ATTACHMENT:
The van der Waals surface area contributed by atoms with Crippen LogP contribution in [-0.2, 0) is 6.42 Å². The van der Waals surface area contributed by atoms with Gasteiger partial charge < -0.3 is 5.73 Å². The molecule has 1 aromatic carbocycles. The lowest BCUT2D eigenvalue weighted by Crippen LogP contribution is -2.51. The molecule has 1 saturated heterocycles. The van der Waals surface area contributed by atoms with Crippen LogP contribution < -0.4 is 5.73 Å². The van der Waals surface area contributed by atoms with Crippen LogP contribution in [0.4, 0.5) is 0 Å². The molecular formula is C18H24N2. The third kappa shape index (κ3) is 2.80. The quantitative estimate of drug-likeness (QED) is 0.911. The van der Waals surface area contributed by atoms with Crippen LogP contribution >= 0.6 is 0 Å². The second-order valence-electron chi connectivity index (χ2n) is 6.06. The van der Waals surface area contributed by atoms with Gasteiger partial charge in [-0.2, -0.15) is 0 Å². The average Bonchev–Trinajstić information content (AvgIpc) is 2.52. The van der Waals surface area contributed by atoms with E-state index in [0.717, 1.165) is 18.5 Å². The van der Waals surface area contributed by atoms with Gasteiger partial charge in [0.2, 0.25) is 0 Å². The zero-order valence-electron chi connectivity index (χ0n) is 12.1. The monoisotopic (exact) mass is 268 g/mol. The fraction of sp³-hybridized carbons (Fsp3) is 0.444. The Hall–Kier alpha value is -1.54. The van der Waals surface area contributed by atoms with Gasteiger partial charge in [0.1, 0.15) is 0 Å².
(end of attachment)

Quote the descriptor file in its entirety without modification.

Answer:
The van der Waals surface area contributed by atoms with Crippen LogP contribution in [-0.2, 0) is 6.42 Å². The van der Waals surface area contributed by atoms with Gasteiger partial charge < -0.3 is 5.73 Å². The molecule has 1 aromatic carbocycles. The lowest BCUT2D eigenvalue weighted by Crippen LogP contribution is -2.51. The molecule has 1 saturated heterocycles. The van der Waals surface area contributed by atoms with Crippen LogP contribution < -0.4 is 5.73 Å². The van der Waals surface area contributed by atoms with Crippen LogP contribution in [0.4, 0.5) is 0 Å². The molecular formula is C18H24N2. The third kappa shape index (κ3) is 2.80. The quantitative estimate of drug-likeness (QED) is 0.911. The van der Waals surface area contributed by atoms with Crippen LogP contribution >= 0.6 is 0 Å². The second-order valence-electron chi connectivity index (χ2n) is 6.06. The van der Waals surface area contributed by atoms with Gasteiger partial charge in [-0.2, -0.15) is 0 Å². The average Bonchev–Trinajstić information content (AvgIpc) is 2.52. The van der Waals surface area contributed by atoms with E-state index in [0.717, 1.165) is 18.5 Å². The van der Waals surface area contributed by atoms with Gasteiger partial charge in [0.2, 0.25) is 0 Å². The zero-order valence-electron chi connectivity index (χ0n) is 12.1. The monoisotopic (exact) mass is 268 g/mol. The fraction of sp³-hybridized carbons (Fsp3) is 0.444. The Hall–Kier alpha value is -1.54. The van der Waals surface area contributed by atoms with Gasteiger partial charge in [0.1, 0.15) is 0 Å².